Niketown, Your Town



6 E 57th St, New York, NY, 10022

Neighborhood: Upper East Side

December 2001. Like every other New Yorker, it still feels like the towers just fell. Bush said spend, Bloomberg called upon you to stimulate the economy. Niketown, Your Town. The makeshift commercial plays in your head as you peruse the store; it is after all one of your favorite places. Just do it. Besides, it’ll motivate your fitness students when you come in with new T-shirts. You scoop up three: cobalt blue, red, and a sparkling white, each adorned with miniature Nike swooshes.

“Those homosexuals.” At least that’s what you think you hear spew out of the fat, twenty-something cashier, several feet away.

Her team member, a buzz-cut blond chimes in, “Well, I knew a kid who was, and it wasn’t a choice for him.” He continues to fold tees with delicate creases.

“But when you’re older,” Buffalo Girl says, then tugs at the skin tight black jeans, “you grow up, and know the difference between right and wrong.” Rolls of fat protrude from her midsection, overhang the jeans. She gathers your well-pressed finds into a large ball of fabric.

“How much are they?” You ask, still in disbelief over their apparent conversation. Maybe you want to pretend you’re not hearing what you think you hear?

“Eighteen each,” Blond Guy answers.

“We were created to procreate,” Buffalo Girl adds then zaps each tee with her scan gun. “Otherwise, it’s a choice.”

Your eyes burn, you close them and retrieve your wallet from your Nike belly bag.

“It’s just wrong,” she continues.

You picture yourself in fifth grade again, at Saint Gregory Elementary School’s hallway with a sign taped to your back: WRONG. You command yourself to shake off the visual.

“God created Adam and Eve,” she adds, “not Adam and Steve.”

Jesus. You ask yourself how many times you’ve heard that one.

Eve pushes your T-shirts toward Adam who refolds them–or is he Steve?

“Excuse me?” You pull out your American Express card, which you’d swear you’ve used a zillion times in this store.

“Yes?” She cocks her head to the side and supports one arm on her hip.

“Did you say wrong?” Your exhale feels like an eternity.

“I wasn’t talking to you.” Her eyes widen as if to ask: WTF?

“Funny,” you say while making sure your dark eyes register to her dark eyes the fuck in WTF?, “because I heard you loud and clear from across the room.”

She cups the giggle with her hand. “Well, I said–”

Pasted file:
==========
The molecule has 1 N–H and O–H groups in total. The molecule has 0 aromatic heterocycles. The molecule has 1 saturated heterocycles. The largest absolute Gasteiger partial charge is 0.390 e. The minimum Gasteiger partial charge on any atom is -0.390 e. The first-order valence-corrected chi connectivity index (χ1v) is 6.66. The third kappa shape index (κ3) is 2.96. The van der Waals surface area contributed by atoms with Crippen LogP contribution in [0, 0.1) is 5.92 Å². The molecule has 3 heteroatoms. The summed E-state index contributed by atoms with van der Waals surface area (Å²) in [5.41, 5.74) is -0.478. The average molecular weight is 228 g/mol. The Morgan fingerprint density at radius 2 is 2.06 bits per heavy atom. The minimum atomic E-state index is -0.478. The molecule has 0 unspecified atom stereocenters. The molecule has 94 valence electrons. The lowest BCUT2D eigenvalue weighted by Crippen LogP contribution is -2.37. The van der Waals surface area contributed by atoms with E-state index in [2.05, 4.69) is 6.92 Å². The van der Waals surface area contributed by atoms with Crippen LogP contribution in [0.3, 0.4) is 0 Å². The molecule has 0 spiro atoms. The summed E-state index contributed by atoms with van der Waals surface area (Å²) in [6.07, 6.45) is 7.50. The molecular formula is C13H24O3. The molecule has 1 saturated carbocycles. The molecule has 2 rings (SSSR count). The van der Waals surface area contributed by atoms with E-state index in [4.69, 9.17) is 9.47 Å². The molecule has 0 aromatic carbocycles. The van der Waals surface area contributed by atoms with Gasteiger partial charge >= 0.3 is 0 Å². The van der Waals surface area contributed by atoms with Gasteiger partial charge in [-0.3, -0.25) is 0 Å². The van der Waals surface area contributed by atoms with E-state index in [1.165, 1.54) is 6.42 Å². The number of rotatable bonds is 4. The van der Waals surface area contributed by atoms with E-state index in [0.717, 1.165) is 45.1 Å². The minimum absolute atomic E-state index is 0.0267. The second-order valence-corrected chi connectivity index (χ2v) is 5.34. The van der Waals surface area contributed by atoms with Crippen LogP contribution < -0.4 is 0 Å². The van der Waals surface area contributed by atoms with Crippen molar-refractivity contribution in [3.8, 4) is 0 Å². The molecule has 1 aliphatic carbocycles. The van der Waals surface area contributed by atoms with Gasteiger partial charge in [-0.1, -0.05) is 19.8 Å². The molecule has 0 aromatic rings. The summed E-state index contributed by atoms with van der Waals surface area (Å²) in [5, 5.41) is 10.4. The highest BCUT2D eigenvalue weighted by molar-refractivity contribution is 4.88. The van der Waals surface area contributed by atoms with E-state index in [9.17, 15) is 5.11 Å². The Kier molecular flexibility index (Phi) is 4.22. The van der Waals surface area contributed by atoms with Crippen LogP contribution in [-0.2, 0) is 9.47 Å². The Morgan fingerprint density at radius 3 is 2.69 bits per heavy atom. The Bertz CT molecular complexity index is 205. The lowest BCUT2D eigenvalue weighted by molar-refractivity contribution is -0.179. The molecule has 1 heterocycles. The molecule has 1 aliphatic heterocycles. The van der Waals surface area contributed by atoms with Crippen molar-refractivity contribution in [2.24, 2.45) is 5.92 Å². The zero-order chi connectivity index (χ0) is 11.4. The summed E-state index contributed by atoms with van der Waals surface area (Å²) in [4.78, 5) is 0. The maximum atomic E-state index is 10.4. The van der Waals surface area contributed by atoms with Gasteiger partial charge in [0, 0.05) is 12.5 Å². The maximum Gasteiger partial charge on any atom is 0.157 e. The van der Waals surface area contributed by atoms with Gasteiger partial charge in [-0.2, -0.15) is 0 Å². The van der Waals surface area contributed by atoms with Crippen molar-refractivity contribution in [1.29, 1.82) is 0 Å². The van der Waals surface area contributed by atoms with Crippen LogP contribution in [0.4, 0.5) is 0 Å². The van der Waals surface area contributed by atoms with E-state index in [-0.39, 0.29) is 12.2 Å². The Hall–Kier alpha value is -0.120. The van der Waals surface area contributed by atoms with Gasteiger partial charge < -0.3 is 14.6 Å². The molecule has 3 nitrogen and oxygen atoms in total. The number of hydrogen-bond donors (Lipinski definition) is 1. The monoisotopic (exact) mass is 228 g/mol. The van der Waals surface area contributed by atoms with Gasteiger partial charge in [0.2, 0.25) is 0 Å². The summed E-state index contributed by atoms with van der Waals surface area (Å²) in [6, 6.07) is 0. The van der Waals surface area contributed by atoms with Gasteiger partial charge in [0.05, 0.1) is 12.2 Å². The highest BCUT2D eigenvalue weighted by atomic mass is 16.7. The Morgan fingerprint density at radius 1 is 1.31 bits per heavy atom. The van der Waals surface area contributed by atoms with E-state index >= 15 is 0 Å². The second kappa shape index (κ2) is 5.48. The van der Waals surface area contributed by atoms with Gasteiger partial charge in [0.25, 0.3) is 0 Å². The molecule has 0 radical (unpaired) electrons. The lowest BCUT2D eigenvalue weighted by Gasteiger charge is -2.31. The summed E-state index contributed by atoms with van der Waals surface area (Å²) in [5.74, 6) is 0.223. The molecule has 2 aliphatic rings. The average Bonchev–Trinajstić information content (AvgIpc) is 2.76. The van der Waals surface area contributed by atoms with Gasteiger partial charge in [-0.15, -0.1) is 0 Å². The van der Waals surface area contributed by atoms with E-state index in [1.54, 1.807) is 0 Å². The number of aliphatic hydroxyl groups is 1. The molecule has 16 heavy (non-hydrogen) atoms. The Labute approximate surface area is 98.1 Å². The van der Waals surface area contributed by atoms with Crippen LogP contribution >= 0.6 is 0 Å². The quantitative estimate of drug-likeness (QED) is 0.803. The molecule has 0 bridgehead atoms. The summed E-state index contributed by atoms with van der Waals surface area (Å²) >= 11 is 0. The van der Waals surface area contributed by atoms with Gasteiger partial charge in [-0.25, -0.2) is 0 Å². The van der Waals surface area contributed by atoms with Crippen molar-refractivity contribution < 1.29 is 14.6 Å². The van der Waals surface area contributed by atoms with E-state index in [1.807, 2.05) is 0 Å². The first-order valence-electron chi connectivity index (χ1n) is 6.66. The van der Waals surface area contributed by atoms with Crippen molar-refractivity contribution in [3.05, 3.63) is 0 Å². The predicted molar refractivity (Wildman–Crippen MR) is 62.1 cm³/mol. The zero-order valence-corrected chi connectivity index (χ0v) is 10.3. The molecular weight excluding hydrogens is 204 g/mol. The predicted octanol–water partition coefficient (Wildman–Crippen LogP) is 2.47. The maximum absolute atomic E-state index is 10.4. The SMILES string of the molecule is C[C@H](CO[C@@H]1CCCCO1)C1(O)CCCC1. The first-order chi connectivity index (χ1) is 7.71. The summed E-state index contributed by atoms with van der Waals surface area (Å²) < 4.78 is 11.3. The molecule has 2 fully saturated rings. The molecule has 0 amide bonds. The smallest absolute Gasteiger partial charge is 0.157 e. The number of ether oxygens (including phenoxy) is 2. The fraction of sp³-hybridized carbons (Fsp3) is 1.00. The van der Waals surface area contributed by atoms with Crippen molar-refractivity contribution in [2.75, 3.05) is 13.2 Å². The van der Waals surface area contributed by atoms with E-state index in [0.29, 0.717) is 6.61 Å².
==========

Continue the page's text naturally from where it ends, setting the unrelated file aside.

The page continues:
“I heard exactly what you said.” Yes, her eyes are as dark as yours; you squint to try and make out what’s inside. Not much; fear, maybe?

Deep exhale: “It’s not a choice,” you add. She grabs your AMEX; plump, yes, but her hand is not much darker than yours. You realize now, more than ever, that the human being who stares back at you wouldn’t take kindly to being told that she chose the color of her skin.

Blond Guy maintains his mute state while taking care to fold your tees.

“We didn’t say that.” She forces your plastic money through the machine. The movement reminds you of the sword draw exercise you always give your fitness class. She slaps the card onto the counter; its underbelly, your signature stares at you.

“So you didn’t say it’s a choice, and it’s something wrong?” You will yourself another deep exhale for the boy inside the man who hates to call attention to himself. She nods.

“Well, I’m gay.” You smile inside as you say it. “And I can tell you for a fact, it’s not a choice.”

“Really.” She looks directly at you with pursed lips then slams the receipt on the counter next to the credit card. She gives a wide-eyed glance to her blond accomplice who continues his silent, tee-folding exercises.

“Yes, really,” you counter. “And you should be more careful what you say in front of customers. Believe it or not one of them standing right before you could be gay.” As you sign the receipt, you make certain to put bold loops in the two “R’s” of your name: Russell Ricard. Blond Guy carefully, yet quickly, shoves your crisply folded T-shirts in the plastic bag.

You maintain eye contact with Miss America who sizes up your signature on the receipt with the one on back of your credit card. That’s right, bitch, you think to yourself, remember my name! You smile as you see the brilliant-colored tees bleed through the Niketown bag. You can’t wait to wear them and give an awesome fitness class.

You scoop up the credit card and receipt. “Have a nice day,” you offer, surprised that you add a wink. She obliges you with a tiny harrumph then looks the other way.

“Thank you, sir,” Blond Guy affirms, with a smile, as he hands you the shopping bag.

“You’re very welcome,” you respond and return the smile. You swing the bag to and fro as you stroll toward then burst through the revolving doors.


Russell Ricard received his MFA in Creative Writing from The New School. He lives in Forest Hills with his partner and two cats where he is at work on his first novel.

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§ One Response to “Niketown, Your Town”

  • Esther O'Leary Winter says:

    Hi Russell,

    Not sure if this is you but I hope you are doing well. Love the short story. Take care,


§ Leave a Reply

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